The Soft S’s

4. Shared Values

  • What are the core values of the analytics team? Since people are integral to the creativity and understanding between business, technical and data scientist teams, are they bound by the same core value?

  • What is the analytics team culture and strength of their values? Are they guided by a relentless pursuit of insights to be derived from data that are addressing relevant business problems?

  • What are the fundamental values that the analytics team was built on? Are they in alignment with the values that are of relevance today? Do they foster a sense of ownership and meaningful insights that aid the business for iterative development?


5. Skills

  • What are the strongest analytics skills represented within the team? Is it a good mix of business understanding, Data Science and Technology Acumen to deliver value? Are there any skills gaps?

  • What is the analytics team known for doing well in response to business problems? How quickly are the results obtained? Creativity of analytics solutions and adaptation to the problems at hand are required essential skills

  • How are analytics skills monitored, assessed and refreshed over time? Are they in accordance with the rapid changes happening across open and closed systems along with technological relevance across business problems?

6. Style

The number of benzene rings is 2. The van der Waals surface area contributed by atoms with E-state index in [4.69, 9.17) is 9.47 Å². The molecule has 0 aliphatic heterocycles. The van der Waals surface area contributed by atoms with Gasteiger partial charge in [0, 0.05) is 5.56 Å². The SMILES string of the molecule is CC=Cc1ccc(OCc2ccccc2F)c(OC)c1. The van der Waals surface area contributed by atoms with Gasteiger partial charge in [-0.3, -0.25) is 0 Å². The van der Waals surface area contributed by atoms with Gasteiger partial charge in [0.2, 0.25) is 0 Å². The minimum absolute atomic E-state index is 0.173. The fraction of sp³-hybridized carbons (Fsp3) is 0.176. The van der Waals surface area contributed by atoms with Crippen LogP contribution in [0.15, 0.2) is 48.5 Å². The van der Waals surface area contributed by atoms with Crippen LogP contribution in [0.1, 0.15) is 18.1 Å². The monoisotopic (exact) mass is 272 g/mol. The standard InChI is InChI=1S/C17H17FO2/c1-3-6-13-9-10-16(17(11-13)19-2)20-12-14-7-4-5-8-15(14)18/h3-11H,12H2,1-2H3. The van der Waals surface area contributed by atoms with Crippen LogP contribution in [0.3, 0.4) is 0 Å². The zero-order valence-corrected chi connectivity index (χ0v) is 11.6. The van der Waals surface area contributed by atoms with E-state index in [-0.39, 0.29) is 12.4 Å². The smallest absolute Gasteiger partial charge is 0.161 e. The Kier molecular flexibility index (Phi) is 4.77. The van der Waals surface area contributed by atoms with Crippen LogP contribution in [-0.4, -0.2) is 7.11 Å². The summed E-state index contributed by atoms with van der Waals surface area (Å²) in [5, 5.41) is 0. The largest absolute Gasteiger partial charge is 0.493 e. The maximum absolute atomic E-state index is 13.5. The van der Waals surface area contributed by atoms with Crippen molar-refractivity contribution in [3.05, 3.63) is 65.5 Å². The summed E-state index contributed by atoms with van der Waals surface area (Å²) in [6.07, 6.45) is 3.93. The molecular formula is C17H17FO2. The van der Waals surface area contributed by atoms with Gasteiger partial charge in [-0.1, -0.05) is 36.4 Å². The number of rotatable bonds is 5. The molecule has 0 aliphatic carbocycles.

• How participative is the analytics management/leadership style? How effective is the leadership at driving or pushing back as required? Analytics teams in particular require the relevant business understanding with the data and effective leadership is key to bringing it all together

  • Do analytics team members tend to be competitive or cooperative? A balanced mix of both is critical to ensure that assumptions and insights can be challenged, with business outcomes delivered at the end as the ultimate goal.

  • Are the business teams, analytical teams and technical teams functioning as a united team sharing information and insights across group boundaries as required or are they just nominal groups withholding information?

7. Staff

  • What positions or specialisations are represented within the analytics team? The Chief Data Officer and Chief Analytics Officer with their unique competencies needs to be adequately represented for relevant business insights

 

  • Are there gaps in required analytics competencies? What positions need to be filled and how will these skills be staffed to fluctuating requirements?

In conclusion, McKinsey’s 7S framework can be effectively used to evaluate the current analytics team and help identify the future state requirements with the relevant gaps and what can be actively done to meet these. The learnings should be used in conjunction with the Analytics Maturity Assessment Framework that will ultimately lead towards the holy grail of analytics excellence.

References:
1. McKinsey's 7S Framework
2. HBR – What VUCA really means for you?
3. BUDSTA Framework

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Disclaimer: The views and opinions expressed in this article are those of the author and do not necessarily reflect the views, official policy or position of GlobalLinker.